As a poet and artist, I like to test the boundaries of genre, discipline, and publication/exhibition, and as a result, I often find myself involved in collaborative projects with anthropologists, scientists, artists, and computer code warriors.
For example, I've worked extensively with Brian Goeltzenleuchter on projects such as the Art Courage Project, which will be published in paperback and eBook in February 2014 and was highlighted in this 2012 Podcast from Jack Straw Productions. We also worked together on The Institutional Wellness Project, part of which includes the project Smelling the City, described below.
Smelling the City
Smelling the City was an olfactory artwork that was included in the international group exhibition Past Tense Future Imperfect, curated by KJ Baysa at ArtShare LA, from July 20th-September 1st, 2014.
Smelling the City was first featured throughout the 2011 Summer Salon Series produced by the San Diego Museum of Art in conjunction with the traveling exhibition Gustav Stickley and the American Arts & Crafts Movement. Smelling the City juxtaposed two poems printed on a fragrance blotter sprayed with artist-made scents. Upon request, Summer Salon patrons received a blotter which was lightly scented and highly transportable. The blotters become points of personal reflection and conversation pieces about the cyclical nature of domestic trends.
The project was inspired by SDMA's charge to Whitcomb and Goeltzenleuchter to address the active question "What does a city need?" through the lens of Gustav Stickley's work, which is displayed in the museum's galleries. The artists decided to juxtapose Stickley's utopian vision against the small house movement in current lifestyle architecture and design. Where Stickley's designs for living evolved partially in reaction to Victorian exoticism and clutter, today's small house movement is also borne in reaction to affluent displays of prosperity (suburban McMansions, three-car garages). Both Stickley's methods and the contemporary zeitgeist contain strong elements of DIY and low-impact, "green" materials and construction.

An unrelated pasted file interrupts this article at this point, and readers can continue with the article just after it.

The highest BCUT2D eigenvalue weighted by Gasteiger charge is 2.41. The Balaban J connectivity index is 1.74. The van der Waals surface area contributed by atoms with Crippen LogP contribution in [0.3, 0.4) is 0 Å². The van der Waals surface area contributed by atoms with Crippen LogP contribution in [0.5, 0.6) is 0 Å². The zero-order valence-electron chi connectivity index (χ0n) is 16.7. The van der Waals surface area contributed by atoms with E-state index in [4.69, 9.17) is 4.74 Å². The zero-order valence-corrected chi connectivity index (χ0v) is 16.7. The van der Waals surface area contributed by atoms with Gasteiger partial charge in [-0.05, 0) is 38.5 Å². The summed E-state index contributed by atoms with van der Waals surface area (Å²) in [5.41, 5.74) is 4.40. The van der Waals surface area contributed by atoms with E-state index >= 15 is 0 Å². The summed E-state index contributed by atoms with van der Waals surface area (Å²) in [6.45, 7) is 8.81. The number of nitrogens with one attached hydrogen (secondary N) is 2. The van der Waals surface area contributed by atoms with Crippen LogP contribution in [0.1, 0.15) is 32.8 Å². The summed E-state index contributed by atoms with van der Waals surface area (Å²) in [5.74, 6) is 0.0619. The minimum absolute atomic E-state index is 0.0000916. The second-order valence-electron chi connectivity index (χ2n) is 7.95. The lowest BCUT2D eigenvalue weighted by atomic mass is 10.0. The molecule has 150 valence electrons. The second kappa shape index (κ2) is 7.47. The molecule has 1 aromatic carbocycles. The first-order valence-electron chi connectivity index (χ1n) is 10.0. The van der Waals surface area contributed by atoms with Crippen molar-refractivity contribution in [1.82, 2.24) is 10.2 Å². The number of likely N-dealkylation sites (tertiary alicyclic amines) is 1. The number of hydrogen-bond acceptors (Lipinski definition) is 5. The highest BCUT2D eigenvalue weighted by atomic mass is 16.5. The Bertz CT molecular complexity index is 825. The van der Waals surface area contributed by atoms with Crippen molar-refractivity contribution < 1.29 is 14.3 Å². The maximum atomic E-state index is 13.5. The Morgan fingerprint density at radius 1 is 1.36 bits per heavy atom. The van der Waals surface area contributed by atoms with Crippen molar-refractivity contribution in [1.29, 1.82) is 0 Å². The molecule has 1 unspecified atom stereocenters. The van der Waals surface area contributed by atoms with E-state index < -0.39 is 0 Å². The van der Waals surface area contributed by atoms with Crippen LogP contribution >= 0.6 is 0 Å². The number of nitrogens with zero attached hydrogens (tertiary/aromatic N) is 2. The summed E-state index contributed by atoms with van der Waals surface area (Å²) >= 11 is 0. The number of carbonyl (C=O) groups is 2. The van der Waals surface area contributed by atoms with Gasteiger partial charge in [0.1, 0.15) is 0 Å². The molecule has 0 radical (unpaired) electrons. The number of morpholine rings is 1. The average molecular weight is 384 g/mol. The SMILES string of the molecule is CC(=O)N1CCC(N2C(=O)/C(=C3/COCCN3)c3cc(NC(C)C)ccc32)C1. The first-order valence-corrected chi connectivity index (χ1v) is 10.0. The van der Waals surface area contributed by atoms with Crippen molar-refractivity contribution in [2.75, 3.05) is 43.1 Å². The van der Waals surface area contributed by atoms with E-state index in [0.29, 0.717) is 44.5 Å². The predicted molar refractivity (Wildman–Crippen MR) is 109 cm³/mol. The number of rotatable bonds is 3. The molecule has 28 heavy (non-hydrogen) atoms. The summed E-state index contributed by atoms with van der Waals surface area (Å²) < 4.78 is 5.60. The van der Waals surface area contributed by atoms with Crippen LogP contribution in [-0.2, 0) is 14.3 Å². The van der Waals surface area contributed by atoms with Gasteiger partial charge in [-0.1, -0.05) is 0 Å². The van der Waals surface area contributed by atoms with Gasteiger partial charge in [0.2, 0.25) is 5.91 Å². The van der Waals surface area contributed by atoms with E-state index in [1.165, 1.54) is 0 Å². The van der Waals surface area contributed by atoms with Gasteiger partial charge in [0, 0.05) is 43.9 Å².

Whitcomb and Goeltzenleuchter were very interested in the particular ways in which Stickley’s utopian ideas were organized, disseminated, and received. The project evolved with mindfulness of this commercial distillation. Whitcomb's poem, "Native Oak" describes a Stickley interior with emphasis on the clean, open design elements and native materials. In contrast, Whitcomb's poem, "Cargotecture," focuses on the new trend in prefab architecture which recycles shipping containers. "Cargotecture" is a commercially-voiced poem placing the reader inside the 2011 Sunset Magazine Idea House, a backyard modular home created from a bright-yellow 192-square-foot converted shipping container. Both "visions" are grounded in a dream of harmonious domestic life.
Goeltzenleuchter’s olfactory component interacts with the poems as an avenue of discourse between Stickley’s era and today’s. The finished project is a fragrance blotter printed with both poems to be sprayed with two scents: one, the olfactory equivalent of the poem, “Native Oak,” and the other, an olfactory equivalent of the poem, "Cargotecture." The blotter is designed so that each scent can be smelled separately in relation to the corresponding poem or folded and smelled together as a meditation on the fleeting nature of what is considered “necessary” for our dwelling places.